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What we can learn from Afghanistan’s nascent crypto economy

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Last week, Abdul Wakeel, a self-styled “student of Management Science, Islamic banking and Finance” in Afghanistan, took to Twitter to make a striking appeal to the new government in Kabul. “[The] Taliban should . . . Think about [using] Bitcoin to avoid negative effects of [American] financial sanctions,” he declared, pointing out that if the Kabul government started using cryptocurrencies, they could lessen the impact of being shut out of the dollar-based global banking system.

One of Wakeel’s followers swiftly disagreed. The Taliban “should definitely consider cryptocurrency, but avoid Bitcoin as it has been very volatile,” they cautioned. Fair enough. Although I cannot verify the identities of those exchanging these views, I certainly can confirm that bitcoin prices have gyrated wildly. 

Leaving aside the details of the current bitcoin price, the fact that conversations such as these are happening, a few weeks after the fall of Kabul, is a striking sign of the times. In the past, when countries have, like Afghanistan, tumbled into chaos and conflict, wealthier people have either relied on paper money (such as dollar bills) or precious metals (such as gold) to store their wealth. Sometimes they turned to chains of Islamic brokers (this is known as hawala) to send money across borders. 

Now crypto is creeping in, and while this may still be at a nascent stage, the development should make us ponder the slippery topic of trust and “credit” in finance. Even if we live far from Afghanistan, and even if we love or hate bitcoin.

The issue at stake is nicely laid out in a recent paper by Hyun-Song Shin, an economics professor at Princeton and chief economist of the Bank for International Settlements. He argues that the best way for an economist to look at cryptocurrencies such as bitcoin is to recognise these tokens only have value because people create a shared computing ledger of transactions to create a sense of trust. 

Yet the act of creating this ledger with computing power and then cutting deals on it also creates “frictions” — that is, economic costs. 

Sometimes the costs associated with a system of distributed trust such as cryptocurrency are much higher than the alternatives. Most notably, if a trusted institution such as the US Federal Reserve issues money in an effective and credible way, the costs of using this are relatively low. 

But, as Shin notes, on other occasions the costs of using a decentralised ledger actually seem less onerous than the risks associated with dealing with discredited institutions (such as a failing government) or trying to get your hands on scarce dollar bills (if, say, they are banned). “To understand [crypto] you have to start by asking how trustworthy is the central authority — do you have good governance and an accountable central bank?” says Shin. “If you are in an unstable or authoritarian system or if you have a failing state, you are better off with a robust decentralised system, but you pay a cost.”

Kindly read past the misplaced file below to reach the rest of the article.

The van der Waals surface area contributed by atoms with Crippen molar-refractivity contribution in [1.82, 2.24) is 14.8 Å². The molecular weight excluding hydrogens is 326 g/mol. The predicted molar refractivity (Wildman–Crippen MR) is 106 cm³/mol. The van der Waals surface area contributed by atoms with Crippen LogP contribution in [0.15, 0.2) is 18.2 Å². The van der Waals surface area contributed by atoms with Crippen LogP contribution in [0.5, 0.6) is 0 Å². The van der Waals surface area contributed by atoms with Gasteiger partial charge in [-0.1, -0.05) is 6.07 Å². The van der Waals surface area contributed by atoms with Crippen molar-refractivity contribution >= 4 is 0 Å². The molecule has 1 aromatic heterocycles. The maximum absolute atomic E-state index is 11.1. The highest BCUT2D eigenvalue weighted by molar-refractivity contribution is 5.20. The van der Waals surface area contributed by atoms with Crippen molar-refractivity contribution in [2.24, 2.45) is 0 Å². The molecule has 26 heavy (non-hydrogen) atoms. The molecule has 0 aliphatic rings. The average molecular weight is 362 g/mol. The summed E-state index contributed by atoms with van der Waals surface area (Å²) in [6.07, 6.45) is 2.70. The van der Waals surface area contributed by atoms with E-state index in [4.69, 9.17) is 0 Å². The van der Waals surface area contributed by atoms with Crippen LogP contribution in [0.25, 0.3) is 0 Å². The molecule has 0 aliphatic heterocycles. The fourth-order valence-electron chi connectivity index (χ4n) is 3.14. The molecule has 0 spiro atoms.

Many emerging markets fall into this camp. When Chainalysis, a cyber analytics and diligence firm, recently released its preliminary annual survey of crypto usage in 154 countries, the top-ranked countries (in terms of crypto usage weighted for economic activity) were Vietnam, India, Pakistan, Ukraine, Kenya, Nigeria, Venezuela, Togo and Argentina. The only developed country on the top 10 list was the US, ranked number eight.

As for Afghanistan, when Chainalysis made a previous survey of crypto last year, Kabul was near the bottom of the ranking for crypto usage. That may have reflected a modicum of trust in government, or access to dollar bills, at least among the elite. Another, more likely explanation is that internet usage has historically been low in Afghanistan, running at one-seventh the level of Kuwait, say, according to World Bank data. 

Despite this obstacle, the recent ranking showed that Afghanistan had suddenly leapt to 20th place for crypto usage, relative to the size of its economy. “Afghanistan has a nascent cryptocurrency economy,” the company explained in a tweet. But they “rise to the top 20 [because] we weight the metrics that feed the index by countries’ purchasing power & internet using population”. To put it another way, Kabul now suddenly punches above its crypto weight.

Why? Maybe it is because the Taliban are already trying to evade sanctions. However, media reports from Kabul suggest that some educated, relatively well-off Afghans are turning to crypto as well, using it to store wealth, or to move money overseas or receive remittances from relatives outside Afghanistan.

Some Afghans, in other words, may have engaged in the cost-benefit calculation Shin describes — and decided crypto makes sense. Indeed, it probably makes more sense in the Hindu Kush than in Silicon Valley or all the other western realms where luminaries such as Elon Musk are creating a buzz with bitcoin memes. It is a striking sign of how the internet can spread innovation in unlikely ways, with implications that can be good — and bad.

Follow Gillian on Twitter @gilliantett and email her at gillian.tett.

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